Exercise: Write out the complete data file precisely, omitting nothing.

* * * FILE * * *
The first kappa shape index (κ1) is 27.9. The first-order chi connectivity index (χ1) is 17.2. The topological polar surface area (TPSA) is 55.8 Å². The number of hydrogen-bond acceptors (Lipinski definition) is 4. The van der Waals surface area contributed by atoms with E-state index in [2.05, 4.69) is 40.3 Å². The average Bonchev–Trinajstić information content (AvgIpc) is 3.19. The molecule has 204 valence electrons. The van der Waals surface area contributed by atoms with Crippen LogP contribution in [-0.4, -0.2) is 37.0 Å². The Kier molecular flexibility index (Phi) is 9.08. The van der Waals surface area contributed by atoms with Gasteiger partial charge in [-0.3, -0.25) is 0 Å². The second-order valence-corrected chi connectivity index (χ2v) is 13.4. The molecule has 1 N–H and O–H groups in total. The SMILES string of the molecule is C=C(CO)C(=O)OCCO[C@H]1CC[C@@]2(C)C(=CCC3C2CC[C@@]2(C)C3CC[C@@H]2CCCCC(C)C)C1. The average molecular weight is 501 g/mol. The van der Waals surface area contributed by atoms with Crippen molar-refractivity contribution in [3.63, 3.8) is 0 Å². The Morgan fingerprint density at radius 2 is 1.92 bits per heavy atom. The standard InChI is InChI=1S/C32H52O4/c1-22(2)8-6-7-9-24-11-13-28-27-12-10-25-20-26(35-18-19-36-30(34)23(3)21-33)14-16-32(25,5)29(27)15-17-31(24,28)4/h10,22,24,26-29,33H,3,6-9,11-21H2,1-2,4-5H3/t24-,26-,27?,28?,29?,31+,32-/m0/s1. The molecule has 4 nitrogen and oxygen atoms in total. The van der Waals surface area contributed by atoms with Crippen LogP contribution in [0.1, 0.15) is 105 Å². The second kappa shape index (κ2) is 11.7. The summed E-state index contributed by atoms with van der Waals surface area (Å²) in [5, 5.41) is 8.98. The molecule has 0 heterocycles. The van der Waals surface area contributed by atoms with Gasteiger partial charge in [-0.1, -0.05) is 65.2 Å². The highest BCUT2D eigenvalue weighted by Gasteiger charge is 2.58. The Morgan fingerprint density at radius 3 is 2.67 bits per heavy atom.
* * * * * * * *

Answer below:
The first kappa shape index (κ1) is 27.9. The first-order chi connectivity index (χ1) is 17.2. The topological polar surface area (TPSA) is 55.8 Å². The number of hydrogen-bond acceptors (Lipinski definition) is 4. The van der Waals surface area contributed by atoms with E-state index in [2.05, 4.69) is 40.3 Å². The average Bonchev–Trinajstić information content (AvgIpc) is 3.19. The molecule has 204 valence electrons. The van der Waals surface area contributed by atoms with Crippen LogP contribution in [-0.4, -0.2) is 37.0 Å². The Kier molecular flexibility index (Phi) is 9.08. The van der Waals surface area contributed by atoms with Gasteiger partial charge in [-0.3, -0.25) is 0 Å². The second-order valence-corrected chi connectivity index (χ2v) is 13.4. The molecule has 1 N–H and O–H groups in total. The SMILES string of the molecule is C=C(CO)C(=O)OCCO[C@H]1CC[C@@]2(C)C(=CCC3C2CC[C@@]2(C)C3CC[C@@H]2CCCCC(C)C)C1. The average molecular weight is 501 g/mol. The van der Waals surface area contributed by atoms with Crippen molar-refractivity contribution in [3.63, 3.8) is 0 Å². The Morgan fingerprint density at radius 2 is 1.92 bits per heavy atom. The standard InChI is InChI=1S/C32H52O4/c1-22(2)8-6-7-9-24-11-13-28-27-12-10-25-20-26(35-18-19-36-30(34)23(3)21-33)14-16-32(25,5)29(27)15-17-31(24,28)4/h10,22,24,26-29,33H,3,6-9,11-21H2,1-2,4-5H3/t24-,26-,27?,28?,29?,31+,32-/m0/s1. The molecule has 4 nitrogen and oxygen atoms in total. The van der Waals surface area contributed by atoms with Crippen LogP contribution in [0.1, 0.15) is 105 Å². The second kappa shape index (κ2) is 11.7. The summed E-state index contributed by atoms with van der Waals surface area (Å²) in [5, 5.41) is 8.98. The molecule has 0 heterocycles. The van der Waals surface area contributed by atoms with Gasteiger partial charge in [-0.1, -0.05) is 65.2 Å². The highest BCUT2D eigenvalue weighted by Gasteiger charge is 2.58. The Morgan fingerprint density at radius 3 is 2.67 bits per heavy atom.